Who said Clippers and Comets can't get along?
That combination was put to the test on Wednesday afternoon at Timber Creek Golf Course in Dixon, for the next-to-last Links With Locals article for the summer. This time it was yours truly, Amboy, class of 1983, teeing it up with local radio personality Sam Ramirez, 37, a 1994 Newman grad.
Truth be told, the whole Amboy-Newman thing was barely brought up, as Sam and I had many other things to chat about. For instance, both us had recently returned from vacations in Michigan – he in the Traverse City area and me in Saugatuck.
Northern Michigan is one of my favorite spots, as it's where my family vacationed all of the time when I was a kid. We went southwest of Traverse City, to a little town called Beulah – less than an hour from where the Ramirez clan stayed.
Both of us agreed that slow-paced vacations, with time set aside to plop next to a pool, river or lake with something cold to sip on, are the best vacations indeed.
We had a chance to talk about Sam's job with NRG Media, which has him working for three radio stations. He works the 6-to-9 a.m. shift at 101.7 FM, spinning country music songs.
Six times a day, he does sports broadcasts for 1460 AM. During the fall, he's the play-by-play voice of Oregon Hawk football on 95.7 FM, a task he's performed since 2000.
That particular season, the Hawks advanced to the Class 3A state finals. He points to a semifinal victory against Addison Driscoll as his Hawk highlight.
"That was my first season calling Oregon football," he said, "and I took that train all the way to state. There's nothing quite like broadcasting a high school football game."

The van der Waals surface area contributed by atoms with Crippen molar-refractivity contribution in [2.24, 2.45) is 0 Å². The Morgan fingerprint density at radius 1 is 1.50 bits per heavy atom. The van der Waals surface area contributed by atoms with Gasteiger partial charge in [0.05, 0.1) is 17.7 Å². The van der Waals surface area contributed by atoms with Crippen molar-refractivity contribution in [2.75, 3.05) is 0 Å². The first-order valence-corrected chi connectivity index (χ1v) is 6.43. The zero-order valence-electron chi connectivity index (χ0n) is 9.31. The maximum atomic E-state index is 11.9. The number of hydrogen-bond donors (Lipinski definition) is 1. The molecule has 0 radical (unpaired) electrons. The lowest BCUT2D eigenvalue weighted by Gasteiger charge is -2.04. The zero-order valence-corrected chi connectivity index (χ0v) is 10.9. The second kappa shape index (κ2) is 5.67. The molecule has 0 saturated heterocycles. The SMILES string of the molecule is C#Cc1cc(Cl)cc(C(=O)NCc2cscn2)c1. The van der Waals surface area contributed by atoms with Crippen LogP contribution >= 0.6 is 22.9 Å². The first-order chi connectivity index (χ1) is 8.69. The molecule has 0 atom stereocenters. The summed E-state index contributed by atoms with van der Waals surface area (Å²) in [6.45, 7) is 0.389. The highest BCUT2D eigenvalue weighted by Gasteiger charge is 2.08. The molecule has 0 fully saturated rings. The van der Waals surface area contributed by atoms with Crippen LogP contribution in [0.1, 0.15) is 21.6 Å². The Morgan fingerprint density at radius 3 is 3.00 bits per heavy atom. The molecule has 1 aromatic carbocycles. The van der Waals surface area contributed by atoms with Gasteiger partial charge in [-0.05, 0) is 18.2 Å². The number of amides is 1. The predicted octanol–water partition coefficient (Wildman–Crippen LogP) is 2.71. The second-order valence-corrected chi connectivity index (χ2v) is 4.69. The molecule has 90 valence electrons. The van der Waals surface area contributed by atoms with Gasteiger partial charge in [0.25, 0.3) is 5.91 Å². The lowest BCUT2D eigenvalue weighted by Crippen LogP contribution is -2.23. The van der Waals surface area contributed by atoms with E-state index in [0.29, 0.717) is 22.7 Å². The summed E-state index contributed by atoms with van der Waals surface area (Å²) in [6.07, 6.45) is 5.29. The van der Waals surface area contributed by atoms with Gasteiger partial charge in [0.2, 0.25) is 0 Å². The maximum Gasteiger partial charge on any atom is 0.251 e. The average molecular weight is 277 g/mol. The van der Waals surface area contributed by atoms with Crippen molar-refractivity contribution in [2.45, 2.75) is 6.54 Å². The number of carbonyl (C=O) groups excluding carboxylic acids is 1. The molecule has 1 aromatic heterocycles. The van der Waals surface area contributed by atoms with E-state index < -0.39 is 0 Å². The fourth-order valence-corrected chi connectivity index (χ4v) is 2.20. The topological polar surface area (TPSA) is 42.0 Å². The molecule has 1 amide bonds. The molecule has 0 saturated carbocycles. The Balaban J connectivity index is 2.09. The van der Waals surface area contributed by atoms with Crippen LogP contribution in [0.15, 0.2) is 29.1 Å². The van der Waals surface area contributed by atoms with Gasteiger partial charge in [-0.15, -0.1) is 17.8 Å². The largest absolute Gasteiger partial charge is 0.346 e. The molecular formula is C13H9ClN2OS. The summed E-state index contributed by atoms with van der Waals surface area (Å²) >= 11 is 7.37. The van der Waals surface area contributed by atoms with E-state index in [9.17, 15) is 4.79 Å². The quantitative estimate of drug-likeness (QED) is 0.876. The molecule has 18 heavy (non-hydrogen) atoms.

NIU football is also close to his heart, especially with the run the Huskies have been on of late. He's a regular in DeKalb, and he and his wife of 10 years, Carie, make many of the road trips to Mid-American Conference towns throughout the midwest. Of course, they were in Miami when NIU played Florida State in the 2013 Orange Bowl.
And then there is fantasy football. Sam and I happen to be in the same league, and if there's a certain Denver Bronco I covet, I always make sure to snap him up before it is Sam's pick. He would take almost all Broncos, given the chance, which last year would have been a great thing.
As for our round of golf, I wasn't quite sure what to expect. Sam posts a lot about his games on Facebook, though in hindsight, many of those posts were about the social aspect of his rounds. That became crystal clear soon enough.
As I pulled into the parking lot, Sam was already in the riding cart, wearing flip flops. He indicated that's his footwear of choice when playing.
Near the clubhouse, when I asked if he needed something to drink, he indicated he already had a some cold ones in the cooler. The tone had been set.
Sam hits the ball well enough to work in a par here or there, but more often than not, needs to hole a putt for bogey, double or triple. If he's not finished with a hole in eight strokes, more often than not, it's time to pick up and move on.
After two great shots on the par 5 seventh hole, he dumped his third into a pond. I indicated he could hit from the other side, if he wanted to, and he said he always does that after hitting into a water hazard.
"That's one of my own rules," he said. "I already lost one ball, so why should I lose another one?"
Sam and I ended up completing 13 holes on the day, before running into a logjam of ladies playing multiple scrambles. It was good, however, as I needed to get to work and Sam needed to get to Davenport, Iowa, for a Lady Antebellum concert.
One of the perks of his job is he gets to hobnob with country music stars before they put on shows. Often, when they find out he's a disc jockey, the stars are the ones kissing his rump.
"Reba McIntyre gave me a hug once, thanking me for playing her music," Ramirez said.
Us sports writers don't quite get that kind of treatment, but come to think of it, I don't really want to hug most of the people I write about anyway.